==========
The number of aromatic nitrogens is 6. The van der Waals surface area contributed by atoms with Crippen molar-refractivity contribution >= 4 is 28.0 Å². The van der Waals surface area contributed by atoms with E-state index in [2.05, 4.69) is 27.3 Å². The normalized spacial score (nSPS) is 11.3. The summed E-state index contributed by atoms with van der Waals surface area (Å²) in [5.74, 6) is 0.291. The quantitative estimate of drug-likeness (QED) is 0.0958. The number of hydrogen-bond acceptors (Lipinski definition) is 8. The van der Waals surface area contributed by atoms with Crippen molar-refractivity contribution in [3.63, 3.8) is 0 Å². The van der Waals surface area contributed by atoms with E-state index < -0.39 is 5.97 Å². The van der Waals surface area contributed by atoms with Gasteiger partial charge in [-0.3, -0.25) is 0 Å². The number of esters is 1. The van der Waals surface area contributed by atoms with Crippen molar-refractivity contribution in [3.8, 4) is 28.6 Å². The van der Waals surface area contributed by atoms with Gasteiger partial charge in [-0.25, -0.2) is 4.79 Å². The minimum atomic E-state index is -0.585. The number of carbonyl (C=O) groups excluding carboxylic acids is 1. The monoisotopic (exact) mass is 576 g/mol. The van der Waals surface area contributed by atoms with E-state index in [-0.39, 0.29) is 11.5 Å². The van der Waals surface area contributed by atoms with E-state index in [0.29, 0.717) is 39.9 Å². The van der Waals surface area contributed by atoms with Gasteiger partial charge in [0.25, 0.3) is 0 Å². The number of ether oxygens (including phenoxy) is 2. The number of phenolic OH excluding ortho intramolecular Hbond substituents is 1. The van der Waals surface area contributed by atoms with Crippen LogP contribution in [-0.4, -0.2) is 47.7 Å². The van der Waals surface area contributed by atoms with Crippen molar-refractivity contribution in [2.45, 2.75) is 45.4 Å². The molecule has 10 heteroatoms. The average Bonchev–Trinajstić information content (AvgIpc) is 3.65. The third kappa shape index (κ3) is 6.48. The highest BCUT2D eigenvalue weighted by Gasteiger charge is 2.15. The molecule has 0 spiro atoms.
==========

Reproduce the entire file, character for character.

The number of aromatic nitrogens is 6. The van der Waals surface area contributed by atoms with Crippen molar-refractivity contribution >= 4 is 28.0 Å². The van der Waals surface area contributed by atoms with E-state index in [2.05, 4.69) is 27.3 Å². The normalized spacial score (nSPS) is 11.3. The summed E-state index contributed by atoms with van der Waals surface area (Å²) in [5.74, 6) is 0.291. The quantitative estimate of drug-likeness (QED) is 0.0958. The number of hydrogen-bond acceptors (Lipinski definition) is 8. The van der Waals surface area contributed by atoms with Crippen molar-refractivity contribution in [3.63, 3.8) is 0 Å². The van der Waals surface area contributed by atoms with E-state index < -0.39 is 5.97 Å². The van der Waals surface area contributed by atoms with Gasteiger partial charge in [-0.3, -0.25) is 0 Å². The number of esters is 1. The van der Waals surface area contributed by atoms with Crippen molar-refractivity contribution in [3.8, 4) is 28.6 Å². The van der Waals surface area contributed by atoms with Gasteiger partial charge in [-0.25, -0.2) is 4.79 Å². The minimum atomic E-state index is -0.585. The number of carbonyl (C=O) groups excluding carboxylic acids is 1. The monoisotopic (exact) mass is 576 g/mol. The van der Waals surface area contributed by atoms with E-state index in [-0.39, 0.29) is 11.5 Å². The van der Waals surface area contributed by atoms with E-state index in [0.29, 0.717) is 39.9 Å². The van der Waals surface area contributed by atoms with Gasteiger partial charge in [0.25, 0.3) is 0 Å². The number of ether oxygens (including phenoxy) is 2. The number of phenolic OH excluding ortho intramolecular Hbond substituents is 1. The van der Waals surface area contributed by atoms with Crippen LogP contribution in [-0.4, -0.2) is 47.7 Å². The van der Waals surface area contributed by atoms with Crippen molar-refractivity contribution in [2.45, 2.75) is 45.4 Å². The molecule has 10 heteroatoms. The average Bonchev–Trinajstić information content (AvgIpc) is 3.65. The third kappa shape index (κ3) is 6.48. The highest BCUT2D eigenvalue weighted by Gasteiger charge is 2.15. The molecule has 0 spiro atoms.